Special Photo by Jerry Jackson: Students from area schools in Clayton County took home trophies during last year’s county spelling bee. In no particular order, they are: Makhi Simpson, champion; Christina Onuoha, first runner-up; Nikko White, second runner-up, and Abdul Mia, third runner-up.
Fourth-through eighth-grade students in Clayton County public schools are practicing, and studying for their participation in the upcoming district spelling bee.
The event will be held Thursday, Jan. 26, from 8 a.m., to noon, at the Recreation Outreach Center (ROC) of the First Baptist Church of Jonesboro, located at 148 Church Street in Jonesboro.
“This has been a long-time partnership with the school district,” said Sid Chapman, president of the Clayton County Education Association (CCEA). The CCEA is a chapter of the Georgia Association of Educators, the group that coordinates the spelling bee events.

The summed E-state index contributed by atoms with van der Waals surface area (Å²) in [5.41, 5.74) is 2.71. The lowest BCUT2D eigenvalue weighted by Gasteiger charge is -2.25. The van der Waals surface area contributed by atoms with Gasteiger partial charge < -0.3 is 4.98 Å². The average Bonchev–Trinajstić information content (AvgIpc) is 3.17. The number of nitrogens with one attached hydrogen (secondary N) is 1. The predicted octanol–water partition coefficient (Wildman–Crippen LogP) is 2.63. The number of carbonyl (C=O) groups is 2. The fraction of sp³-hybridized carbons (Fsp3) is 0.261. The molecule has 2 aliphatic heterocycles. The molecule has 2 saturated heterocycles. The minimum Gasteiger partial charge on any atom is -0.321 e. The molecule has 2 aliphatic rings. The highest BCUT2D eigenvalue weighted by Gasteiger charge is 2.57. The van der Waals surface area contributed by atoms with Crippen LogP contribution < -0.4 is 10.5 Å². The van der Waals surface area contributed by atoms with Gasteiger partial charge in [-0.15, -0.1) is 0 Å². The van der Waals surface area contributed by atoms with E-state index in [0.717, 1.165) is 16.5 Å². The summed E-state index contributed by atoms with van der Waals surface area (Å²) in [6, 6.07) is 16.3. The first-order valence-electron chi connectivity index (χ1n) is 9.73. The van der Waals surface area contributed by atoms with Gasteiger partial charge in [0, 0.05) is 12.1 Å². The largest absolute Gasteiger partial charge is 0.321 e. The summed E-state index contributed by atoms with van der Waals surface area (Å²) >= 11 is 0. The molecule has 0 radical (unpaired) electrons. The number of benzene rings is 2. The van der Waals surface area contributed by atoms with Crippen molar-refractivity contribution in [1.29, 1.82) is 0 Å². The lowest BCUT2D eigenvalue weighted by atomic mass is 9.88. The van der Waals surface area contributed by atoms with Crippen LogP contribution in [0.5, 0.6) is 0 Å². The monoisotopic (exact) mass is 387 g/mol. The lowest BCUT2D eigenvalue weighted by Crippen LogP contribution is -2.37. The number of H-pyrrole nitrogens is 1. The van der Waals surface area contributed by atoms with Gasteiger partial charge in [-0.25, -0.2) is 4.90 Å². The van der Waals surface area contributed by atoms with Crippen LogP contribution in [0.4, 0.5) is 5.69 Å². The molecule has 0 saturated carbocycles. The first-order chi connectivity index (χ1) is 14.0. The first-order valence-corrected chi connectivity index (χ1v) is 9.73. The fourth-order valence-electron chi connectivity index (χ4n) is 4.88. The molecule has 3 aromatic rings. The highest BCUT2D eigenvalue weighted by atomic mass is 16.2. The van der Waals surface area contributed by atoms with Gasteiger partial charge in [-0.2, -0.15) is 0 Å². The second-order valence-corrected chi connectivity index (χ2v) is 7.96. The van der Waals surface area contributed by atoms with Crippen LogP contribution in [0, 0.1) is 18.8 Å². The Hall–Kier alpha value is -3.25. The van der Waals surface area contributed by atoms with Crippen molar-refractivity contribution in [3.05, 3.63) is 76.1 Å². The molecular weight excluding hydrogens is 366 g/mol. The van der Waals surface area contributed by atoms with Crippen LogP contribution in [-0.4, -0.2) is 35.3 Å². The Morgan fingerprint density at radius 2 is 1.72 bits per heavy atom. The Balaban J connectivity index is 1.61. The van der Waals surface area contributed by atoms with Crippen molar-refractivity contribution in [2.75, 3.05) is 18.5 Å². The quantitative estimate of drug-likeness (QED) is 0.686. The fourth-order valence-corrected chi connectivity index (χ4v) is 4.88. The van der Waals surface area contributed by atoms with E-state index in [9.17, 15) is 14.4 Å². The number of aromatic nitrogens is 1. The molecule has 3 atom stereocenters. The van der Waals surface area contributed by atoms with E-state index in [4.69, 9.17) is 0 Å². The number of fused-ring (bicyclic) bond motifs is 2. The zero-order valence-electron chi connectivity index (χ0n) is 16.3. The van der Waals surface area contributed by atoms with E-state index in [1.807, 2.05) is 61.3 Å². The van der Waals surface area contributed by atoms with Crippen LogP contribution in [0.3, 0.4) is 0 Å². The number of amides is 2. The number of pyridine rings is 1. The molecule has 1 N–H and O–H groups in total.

The CCEA is responsible for planning the event at the local level.
Chapman said this year’s competition will feature champion spellers from all elementary and middle schools in the county.
In order to advance in the competition, Chapman said, pupils must win, first, at their home schools, then repeat the feat in district competition.
Clayton County Public Schools Elementary Language Arts Coordinator Ebony Thomas said the winner of the district spell-off will advance to the Fifth District Regional Competition, which includes participants from schools in Carroll, Clayton, Coweta, Fayette, Griffin-Spalding, Haralson, Henry, Polk, and Rockdale counties, along with Bremen City and Carrollton City schools.
Last year, Lake Ridge Elementary School fourth-grader, Makhi Simpson, won the Clayton County Spelling Bee, defeating first-runner-up, Christina Onuoha, an eigth-grader at Kendrick Elementary School.
Chapman said he is advising middle school students competing this year not to underestimate contestants from the elementary school ranks.
“Some of these kids in the lower grades can really spell,” said Chapman. “They can really sock it to the middle schoolers.”